Search engines are programmed to reward relevance and popularity, and are striving to algorithmically determine quality as well. Ecommerce sites are programmed to sell product to customers as efficiently as possible while offering a positive brand experience. Ecommerce sites often strive for quick search-engine-optimization wins, which can be easily mistaken for SEO shortcuts that should be avoided.
Companies with little brand equity may be able to afford to try shortcut solutions that could work well in the short-term but can be exposed and penalized as time goes on. These companies tend to have hundreds of domains that they can test on, push the limits on, and then abandon if they burn down. Most ecommerce sites can’t afford a model like that. Companies that value their brand equity need to avoid SEO shortcuts that can potentially result in search-result dampening or even getting banned from search results entirely.
It’s critical to remember that organic search marketing is entirely dependent on organic search engines and their definitions of value and quality. It doesn’t matter how fantastic the product is, how hard the company tries or how earnestly the marketing team wants to succeed in SEO. The search engines make the rules.
It’s up to site owners to decide whether to play by those rules for slower growing, long-term success or to look for a way around the rules to short-term success and higher risk.
But which strategies are high-risk shortcuts that should be avoided? Sometimes it’s hard to tell, but as Google’s head of webspam Matt Cutts said recently in an interview with SEO industry leader Eric Enge, “The main thing is that people should avoid looking for shortcuts. In competitive market areas there has always been a need to figure out how to differentiate yourself, and nothing has changed today.”
SEO Shortcut 1: Buying Links
J.C. Penney was publically penalized last year by Google for buying links. Search engines despise paid links because they prey on the algorithmic dependency on links as signals of quality. If a site has earned many links it must be high quality, right? Not if those links are paid for or given in exchange for product, reciprocal links or other favors. As a result, Google in particular has developed algorithmic innovations to identify and devalue links from link rings, link farms, link exchanges and paid link schemes. Sure, there are some paid links available that haven’t been devalued yet, but how long will they have value and what will happen when they’re discovered? The risk is greater than the short-term reward.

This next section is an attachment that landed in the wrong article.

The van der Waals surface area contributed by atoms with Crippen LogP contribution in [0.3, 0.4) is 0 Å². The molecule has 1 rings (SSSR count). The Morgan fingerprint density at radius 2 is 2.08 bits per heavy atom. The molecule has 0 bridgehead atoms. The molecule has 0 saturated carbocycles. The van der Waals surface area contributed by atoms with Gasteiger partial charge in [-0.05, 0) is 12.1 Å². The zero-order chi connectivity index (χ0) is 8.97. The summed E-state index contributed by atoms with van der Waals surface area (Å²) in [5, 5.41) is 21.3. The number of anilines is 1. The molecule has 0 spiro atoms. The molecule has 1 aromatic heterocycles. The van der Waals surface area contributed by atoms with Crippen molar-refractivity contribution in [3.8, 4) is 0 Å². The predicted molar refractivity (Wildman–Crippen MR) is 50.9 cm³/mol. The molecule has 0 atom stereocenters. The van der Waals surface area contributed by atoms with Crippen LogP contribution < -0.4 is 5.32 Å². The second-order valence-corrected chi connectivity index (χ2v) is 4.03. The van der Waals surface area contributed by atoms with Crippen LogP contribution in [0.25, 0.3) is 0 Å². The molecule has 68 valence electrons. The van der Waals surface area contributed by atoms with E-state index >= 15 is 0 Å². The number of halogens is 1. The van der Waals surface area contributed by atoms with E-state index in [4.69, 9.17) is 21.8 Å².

SEO Shortcut 2: Stock Product Descriptions
Ecommerce sites often depend upon product descriptions created by the manufacturer. However, when many sites sell products from the same manufacturer, those product descriptions become an engrained source of duplicate content. To be clear, stock descriptions will not incur a penalty. At the same time, search engines reward unique content. Nothing is less unique than a product description used by thousands of sites. Options include rewriting stock descriptions to be unique, or engaging customers to rate and review products to contribute their own unique content to the product pages.
SEO Shortcut 3: Content Sections
Ecommerce sites often confuse the need for unique content with the creating separate content sections. Slapping a couple of dozen articles together and just linking to them from the footer is not an effective way to harness the power of content marketing. Search engines can easily detect a cul-de-sac of articles hung on the periphery of a site as an SEO shortcut. The same strategy can be used more effectively integrated into the core of the site. The product and category pages are the ones that can convert, and thus are the ones that need to rank. Use that content to augment the ecommerce pages rather than sequestering it in its own section unlinked and unloved.
SEO Shortcut 4: Fake Profiles
Some link building companies will develop small sites and social profiles that exist only to link to their clients’ content. Unfortunately, search engines can easily determine when a mass of profiles on Pinterest and Twitter and small three-page blogs have been discovered that all link back to the same site. It’s an attempt to funnel links to the client site, even when the profiles link to the blogs that in turn link to the client sites. Search engines have been able to detect link spam like this for years.
SEO Shortcut 5: Low-Value Linking
Speaking of link spam, other types of low-value linking definitely count as SEO shortcuts. Inserting carbon-copy comments in blogs with links back to a site are an obvious example. Other shortcuts include off-topic directories, thin articles on article submission sites, low-news-value press releases, and other link sources that have low value to customers.
The bottom line is that creating and promoting content of value takes time and effort. Strategies that shortcut the time and effort should be examined closely to be sure that they really do have value to consumers, as well as SEO value.
Interestingly, all of these SEO shortcuts except for the first paid link example can be repurposed as legitimate SEO strategies if the focus is shifted from SEO shortcut to adding user value. For example, well written articles can have great SEO benefit when promoted via best-practices content marketing strategies, but the same articles could languish with no added SEO value when dumped into an SEO article submission site.
The apparent intent is important in SEO. Can a strategy be misconstrued as an SEO shortcut or an attempt to skirt the rules? If so, it’s not a strategy that ecommerce sites that value their brand equity should feel safe about pursuing. Be very clear, though, that it’s not the company’s perception of the strategy’s intent, it’s the search engines’ algorithmic perception that truly matters to a site’s ability to drive organic search traffic and sales.